Release Number 7711-18
April 12, 2018
CFTC Obtains Default Judgment and Permanent Injunction against Arizona Resident Cory Williams and His Company, Williams Advisory Group, LLC, for Commodity Pool Fraud
Federal Court Orders Gilbert Resident Cory Williams and Williams Advisory Group, LLC to Pay More than $19.4 Million in Restitution and a Civil Monetary Penalty
Washington, DC –The Commodity Futures Trading Commission (CFTC) announced that Judge John J. Tuchi of the U.S. District Court for the District of Arizona entered an Order of Default Judgment and Permanent Injunction against Defendants Cory Williams of Gilbert, Arizona, and his company, Williams Advisory Group, LLC (WAG), in connection with a commodity pool fraud that victimized 40 pool participants, including Williams’ family, friends, neighbors, and members of his church and other related churches in and around Phoenix, Arizona.
The court’s Order requires Williams and WAG, jointly and severally, to pay restitution of $9,725,017 to defrauded participants and a civil monetary penalty of $9,725,017. The Order also imposes permanent trading and registration bans on the Defendants and prohibits them from violating provisions of the Commodity Exchange Act and CFTC Regulations, as charged.
The Order, entered on March 16, 2018, stems from a CFTC Complaint filed on May 3, 2017, that charged Williams and WAG with commodity futures fraud and Williams with commodity pool fraud and failure to register as a commodity pool operator (see CFTC Complaint and Press Release 7556-17).
The Order finds that, from at from at least April 2014 through December 2016, Williams fraudulently solicited and accepted more than $13 million from 40 individuals to trade E-Mini S&P 500 futures contracts, among other things, in a pooled fund. According to the Order, Williams used participants’ funds to trade significant volumes of futures contracts in his personal trading accounts and lost more than $8.3 million of participants’ funds, all while falsely representing to participants that he was profitably trading on their behalf.
The Order also finds that Williams used the remaining funds from participants to pay his personal expenses and to return approximately $3.4 million to certain participants as withdrawals of principal or as purported trading “profits” in furtherance of the Defendants’ fraudulent scheme. Further, the Order finds that Williams sent text messages to participants reporting fabricated trading profits.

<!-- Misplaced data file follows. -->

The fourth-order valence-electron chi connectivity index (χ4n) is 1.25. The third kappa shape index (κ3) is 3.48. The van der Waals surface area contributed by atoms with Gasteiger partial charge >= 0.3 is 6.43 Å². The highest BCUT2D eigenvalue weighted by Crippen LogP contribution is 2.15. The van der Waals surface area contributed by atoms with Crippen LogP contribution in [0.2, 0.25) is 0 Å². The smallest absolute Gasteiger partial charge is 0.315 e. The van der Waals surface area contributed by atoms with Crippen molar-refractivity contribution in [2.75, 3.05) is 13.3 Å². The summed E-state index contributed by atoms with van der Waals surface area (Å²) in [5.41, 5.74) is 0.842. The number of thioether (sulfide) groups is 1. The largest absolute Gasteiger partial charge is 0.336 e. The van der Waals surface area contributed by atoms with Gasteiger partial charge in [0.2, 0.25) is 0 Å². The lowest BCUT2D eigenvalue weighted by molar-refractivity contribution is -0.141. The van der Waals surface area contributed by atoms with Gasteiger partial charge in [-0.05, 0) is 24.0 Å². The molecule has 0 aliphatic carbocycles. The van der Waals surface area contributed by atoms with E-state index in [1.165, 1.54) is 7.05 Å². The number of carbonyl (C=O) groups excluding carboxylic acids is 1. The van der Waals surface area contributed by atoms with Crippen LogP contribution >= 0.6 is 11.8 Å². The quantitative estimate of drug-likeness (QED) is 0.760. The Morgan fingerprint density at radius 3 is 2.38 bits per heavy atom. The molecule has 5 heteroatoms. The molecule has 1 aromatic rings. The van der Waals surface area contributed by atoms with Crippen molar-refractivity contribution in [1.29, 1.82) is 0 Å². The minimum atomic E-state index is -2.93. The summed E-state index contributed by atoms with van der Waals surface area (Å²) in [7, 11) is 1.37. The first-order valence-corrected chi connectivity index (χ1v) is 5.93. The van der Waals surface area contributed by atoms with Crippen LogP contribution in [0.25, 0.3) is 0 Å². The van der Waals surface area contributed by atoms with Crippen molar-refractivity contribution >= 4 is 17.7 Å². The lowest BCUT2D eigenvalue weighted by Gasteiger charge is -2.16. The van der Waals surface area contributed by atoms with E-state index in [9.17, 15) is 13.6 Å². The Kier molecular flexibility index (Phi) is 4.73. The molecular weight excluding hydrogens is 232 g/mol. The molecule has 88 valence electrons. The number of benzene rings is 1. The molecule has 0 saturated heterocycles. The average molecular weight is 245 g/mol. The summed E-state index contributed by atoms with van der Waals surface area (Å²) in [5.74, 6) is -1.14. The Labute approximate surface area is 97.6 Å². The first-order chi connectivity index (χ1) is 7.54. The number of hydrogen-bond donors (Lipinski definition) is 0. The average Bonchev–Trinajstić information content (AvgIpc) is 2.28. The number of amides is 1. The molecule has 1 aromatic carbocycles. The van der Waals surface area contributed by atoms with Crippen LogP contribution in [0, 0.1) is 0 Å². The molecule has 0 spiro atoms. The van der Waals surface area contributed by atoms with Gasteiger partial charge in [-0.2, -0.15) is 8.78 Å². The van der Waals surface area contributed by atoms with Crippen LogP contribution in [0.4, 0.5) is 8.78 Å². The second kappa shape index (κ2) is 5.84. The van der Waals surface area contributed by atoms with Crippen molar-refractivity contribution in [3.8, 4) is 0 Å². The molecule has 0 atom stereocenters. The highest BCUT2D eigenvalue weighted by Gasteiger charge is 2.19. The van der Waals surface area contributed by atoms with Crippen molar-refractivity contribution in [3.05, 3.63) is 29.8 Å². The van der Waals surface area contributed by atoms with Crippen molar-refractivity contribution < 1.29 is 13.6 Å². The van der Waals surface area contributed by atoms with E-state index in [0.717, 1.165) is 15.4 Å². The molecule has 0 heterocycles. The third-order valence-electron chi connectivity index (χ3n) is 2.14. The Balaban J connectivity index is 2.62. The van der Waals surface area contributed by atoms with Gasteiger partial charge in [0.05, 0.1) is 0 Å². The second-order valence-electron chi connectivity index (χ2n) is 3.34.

In a related criminal action, the U.S. Attorney’s Office for the District of Arizona charged Williams by criminal information with one count of transactional money laundering. United States v. Williams, 2:17-cr-1279-DLR. Williams entered a guilty plea in the related criminal action on September 27, 2017, and he is scheduled to be sentenced on April 16, 2018.
The CFTC cautions that Orders requiring repayment of funds to victims may not result in the recovery of any money lost because the wrongdoers may not have sufficient funds or assets. The CFTC will continue to fight vigorously for the protection of customers and to ensure the wrongdoers are held accountable.
CFTC Division of Enforcement staff members responsible for this case are Timothy J. Mulreany, Danielle Karst, Patricia Gomersall, Dmitriy Vilenskiy, Anthony Homer, Hillary Van Tassel, and Paul G. Hayeck.
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CFTC’s Commodity Pool Fraud Advisory
The CFTC has issued several customer protection Fraud Advisories that provide the warning signs of fraud, including the Commodity Pool Fraud Advisory, which warns customers about a type of fraud that involves individuals and firms, often unregistered, offering investments in commodity pools.
Customers can report suspicious activities or information, such as possible violations of commodity trading laws, to the CFTC Division of Enforcement via a Toll-Free Hotline 866-FON-CFTC (866-366-2382) or file a tip or complaint online.